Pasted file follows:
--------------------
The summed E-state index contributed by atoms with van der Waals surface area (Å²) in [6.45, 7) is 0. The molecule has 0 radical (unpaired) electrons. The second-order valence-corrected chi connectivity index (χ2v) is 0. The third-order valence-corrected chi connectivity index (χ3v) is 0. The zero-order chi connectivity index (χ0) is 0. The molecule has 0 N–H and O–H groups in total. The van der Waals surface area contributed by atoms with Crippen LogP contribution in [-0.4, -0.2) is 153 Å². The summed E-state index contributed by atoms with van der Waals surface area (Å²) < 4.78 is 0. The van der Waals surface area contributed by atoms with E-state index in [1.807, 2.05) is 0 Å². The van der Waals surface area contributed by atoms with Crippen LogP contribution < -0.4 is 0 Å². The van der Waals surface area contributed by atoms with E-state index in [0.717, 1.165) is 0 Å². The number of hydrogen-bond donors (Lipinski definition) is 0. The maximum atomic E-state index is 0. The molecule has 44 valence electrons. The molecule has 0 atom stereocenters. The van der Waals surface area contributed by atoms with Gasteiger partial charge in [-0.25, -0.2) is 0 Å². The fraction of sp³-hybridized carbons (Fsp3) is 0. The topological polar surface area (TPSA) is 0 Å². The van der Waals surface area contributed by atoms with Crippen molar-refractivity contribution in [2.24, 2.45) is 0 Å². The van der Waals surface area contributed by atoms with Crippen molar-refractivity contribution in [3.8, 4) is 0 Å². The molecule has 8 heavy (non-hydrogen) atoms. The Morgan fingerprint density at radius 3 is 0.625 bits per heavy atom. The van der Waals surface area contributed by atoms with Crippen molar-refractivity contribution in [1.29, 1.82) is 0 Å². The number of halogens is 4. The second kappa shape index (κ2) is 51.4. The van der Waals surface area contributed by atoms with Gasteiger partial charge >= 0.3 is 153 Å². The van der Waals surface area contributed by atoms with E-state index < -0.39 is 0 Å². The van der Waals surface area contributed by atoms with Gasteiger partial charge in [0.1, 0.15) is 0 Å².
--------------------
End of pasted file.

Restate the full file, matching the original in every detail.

The summed E-state index contributed by atoms with van der Waals surface area (Å²) in [6.45, 7) is 0. The molecule has 0 radical (unpaired) electrons. The second-order valence-corrected chi connectivity index (χ2v) is 0. The third-order valence-corrected chi connectivity index (χ3v) is 0. The zero-order chi connectivity index (χ0) is 0. The molecule has 0 N–H and O–H groups in total. The van der Waals surface area contributed by atoms with Crippen LogP contribution in [-0.4, -0.2) is 153 Å². The summed E-state index contributed by atoms with van der Waals surface area (Å²) < 4.78 is 0. The van der Waals surface area contributed by atoms with E-state index in [1.807, 2.05) is 0 Å². The van der Waals surface area contributed by atoms with Crippen LogP contribution < -0.4 is 0 Å². The van der Waals surface area contributed by atoms with E-state index in [0.717, 1.165) is 0 Å². The number of hydrogen-bond donors (Lipinski definition) is 0. The maximum atomic E-state index is 0. The molecule has 44 valence electrons. The molecule has 0 atom stereocenters. The van der Waals surface area contributed by atoms with Gasteiger partial charge in [-0.25, -0.2) is 0 Å². The fraction of sp³-hybridized carbons (Fsp3) is 0. The topological polar surface area (TPSA) is 0 Å². The van der Waals surface area contributed by atoms with Crippen molar-refractivity contribution in [2.24, 2.45) is 0 Å². The van der Waals surface area contributed by atoms with Crippen molar-refractivity contribution in [3.8, 4) is 0 Å². The molecule has 8 heavy (non-hydrogen) atoms. The Morgan fingerprint density at radius 3 is 0.625 bits per heavy atom. The van der Waals surface area contributed by atoms with Crippen molar-refractivity contribution in [1.29, 1.82) is 0 Å². The number of halogens is 4. The second kappa shape index (κ2) is 51.4. The van der Waals surface area contributed by atoms with Gasteiger partial charge >= 0.3 is 153 Å². The van der Waals surface area contributed by atoms with E-state index < -0.39 is 0 Å². The van der Waals surface area contributed by atoms with Gasteiger partial charge in [0.1, 0.15) is 0 Å².